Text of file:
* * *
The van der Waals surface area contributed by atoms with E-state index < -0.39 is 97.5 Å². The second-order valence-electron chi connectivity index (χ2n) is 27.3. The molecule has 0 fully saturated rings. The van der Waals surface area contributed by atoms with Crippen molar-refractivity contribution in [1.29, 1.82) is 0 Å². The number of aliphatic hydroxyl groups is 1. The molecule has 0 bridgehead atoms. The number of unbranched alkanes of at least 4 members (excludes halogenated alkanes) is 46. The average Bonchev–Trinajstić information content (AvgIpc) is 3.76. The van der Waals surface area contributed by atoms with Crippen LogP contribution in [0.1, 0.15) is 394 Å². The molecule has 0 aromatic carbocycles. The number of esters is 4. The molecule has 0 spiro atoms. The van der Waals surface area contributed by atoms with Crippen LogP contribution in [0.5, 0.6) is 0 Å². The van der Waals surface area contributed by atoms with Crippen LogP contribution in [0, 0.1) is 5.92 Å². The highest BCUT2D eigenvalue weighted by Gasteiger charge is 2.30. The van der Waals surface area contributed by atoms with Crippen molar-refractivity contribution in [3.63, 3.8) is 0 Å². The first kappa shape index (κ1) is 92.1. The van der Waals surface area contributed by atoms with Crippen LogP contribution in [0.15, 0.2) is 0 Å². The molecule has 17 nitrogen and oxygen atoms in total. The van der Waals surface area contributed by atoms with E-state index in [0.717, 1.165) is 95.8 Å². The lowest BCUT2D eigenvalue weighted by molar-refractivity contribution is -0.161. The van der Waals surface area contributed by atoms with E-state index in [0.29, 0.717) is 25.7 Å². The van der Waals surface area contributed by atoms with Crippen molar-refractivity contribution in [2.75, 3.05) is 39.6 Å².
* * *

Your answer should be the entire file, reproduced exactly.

The van der Waals surface area contributed by atoms with E-state index < -0.39 is 97.5 Å². The second-order valence-electron chi connectivity index (χ2n) is 27.3. The molecule has 0 fully saturated rings. The van der Waals surface area contributed by atoms with Crippen molar-refractivity contribution in [1.29, 1.82) is 0 Å². The number of aliphatic hydroxyl groups is 1. The molecule has 0 bridgehead atoms. The number of unbranched alkanes of at least 4 members (excludes halogenated alkanes) is 46. The average Bonchev–Trinajstić information content (AvgIpc) is 3.76. The van der Waals surface area contributed by atoms with Crippen LogP contribution in [0.1, 0.15) is 394 Å². The molecule has 0 aromatic carbocycles. The number of esters is 4. The molecule has 0 spiro atoms. The van der Waals surface area contributed by atoms with Crippen LogP contribution in [0.5, 0.6) is 0 Å². The van der Waals surface area contributed by atoms with Crippen LogP contribution in [0, 0.1) is 5.92 Å². The highest BCUT2D eigenvalue weighted by Gasteiger charge is 2.30. The van der Waals surface area contributed by atoms with Crippen molar-refractivity contribution in [3.63, 3.8) is 0 Å². The first kappa shape index (κ1) is 92.1. The van der Waals surface area contributed by atoms with Crippen LogP contribution in [0.15, 0.2) is 0 Å². The molecule has 17 nitrogen and oxygen atoms in total. The van der Waals surface area contributed by atoms with E-state index in [0.717, 1.165) is 95.8 Å². The lowest BCUT2D eigenvalue weighted by molar-refractivity contribution is -0.161. The van der Waals surface area contributed by atoms with E-state index in [0.29, 0.717) is 25.7 Å². The van der Waals surface area contributed by atoms with Crippen molar-refractivity contribution in [2.75, 3.05) is 39.6 Å².